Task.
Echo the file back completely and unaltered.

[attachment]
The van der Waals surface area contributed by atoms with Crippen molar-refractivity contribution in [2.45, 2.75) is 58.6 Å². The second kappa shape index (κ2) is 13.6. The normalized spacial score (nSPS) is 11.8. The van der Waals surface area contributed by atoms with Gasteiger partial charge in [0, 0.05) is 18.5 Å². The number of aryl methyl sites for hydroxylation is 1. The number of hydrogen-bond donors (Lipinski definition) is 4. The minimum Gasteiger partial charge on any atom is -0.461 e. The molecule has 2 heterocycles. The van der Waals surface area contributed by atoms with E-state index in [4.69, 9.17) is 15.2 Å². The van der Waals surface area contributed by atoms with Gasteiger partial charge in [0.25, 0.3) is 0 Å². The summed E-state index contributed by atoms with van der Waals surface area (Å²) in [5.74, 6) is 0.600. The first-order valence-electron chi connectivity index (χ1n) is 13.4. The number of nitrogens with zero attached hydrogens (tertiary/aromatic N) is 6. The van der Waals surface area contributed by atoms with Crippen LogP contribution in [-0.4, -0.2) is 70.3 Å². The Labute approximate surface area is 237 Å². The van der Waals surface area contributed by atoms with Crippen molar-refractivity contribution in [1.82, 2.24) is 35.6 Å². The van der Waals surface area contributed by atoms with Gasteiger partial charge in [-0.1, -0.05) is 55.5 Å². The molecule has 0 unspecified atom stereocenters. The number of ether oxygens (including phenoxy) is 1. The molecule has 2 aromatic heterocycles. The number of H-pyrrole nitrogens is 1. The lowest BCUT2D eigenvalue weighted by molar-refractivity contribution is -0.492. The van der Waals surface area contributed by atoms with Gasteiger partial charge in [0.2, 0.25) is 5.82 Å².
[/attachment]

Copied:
The van der Waals surface area contributed by atoms with Crippen molar-refractivity contribution in [2.45, 2.75) is 58.6 Å². The second kappa shape index (κ2) is 13.6. The normalized spacial score (nSPS) is 11.8. The van der Waals surface area contributed by atoms with Gasteiger partial charge in [0, 0.05) is 18.5 Å². The number of aryl methyl sites for hydroxylation is 1. The number of hydrogen-bond donors (Lipinski definition) is 4. The minimum Gasteiger partial charge on any atom is -0.461 e. The molecule has 2 heterocycles. The van der Waals surface area contributed by atoms with E-state index in [4.69, 9.17) is 15.2 Å². The van der Waals surface area contributed by atoms with Gasteiger partial charge in [0.25, 0.3) is 0 Å². The summed E-state index contributed by atoms with van der Waals surface area (Å²) in [5.74, 6) is 0.600. The first-order valence-electron chi connectivity index (χ1n) is 13.4. The number of nitrogens with zero attached hydrogens (tertiary/aromatic N) is 6. The van der Waals surface area contributed by atoms with Crippen LogP contribution in [-0.4, -0.2) is 70.3 Å². The Labute approximate surface area is 237 Å². The van der Waals surface area contributed by atoms with Crippen molar-refractivity contribution in [1.82, 2.24) is 35.6 Å². The van der Waals surface area contributed by atoms with Gasteiger partial charge in [-0.1, -0.05) is 55.5 Å². The molecule has 0 unspecified atom stereocenters. The number of ether oxygens (including phenoxy) is 1. The molecule has 2 aromatic heterocycles. The number of H-pyrrole nitrogens is 1. The lowest BCUT2D eigenvalue weighted by molar-refractivity contribution is -0.492. The van der Waals surface area contributed by atoms with Gasteiger partial charge in [0.2, 0.25) is 5.82 Å².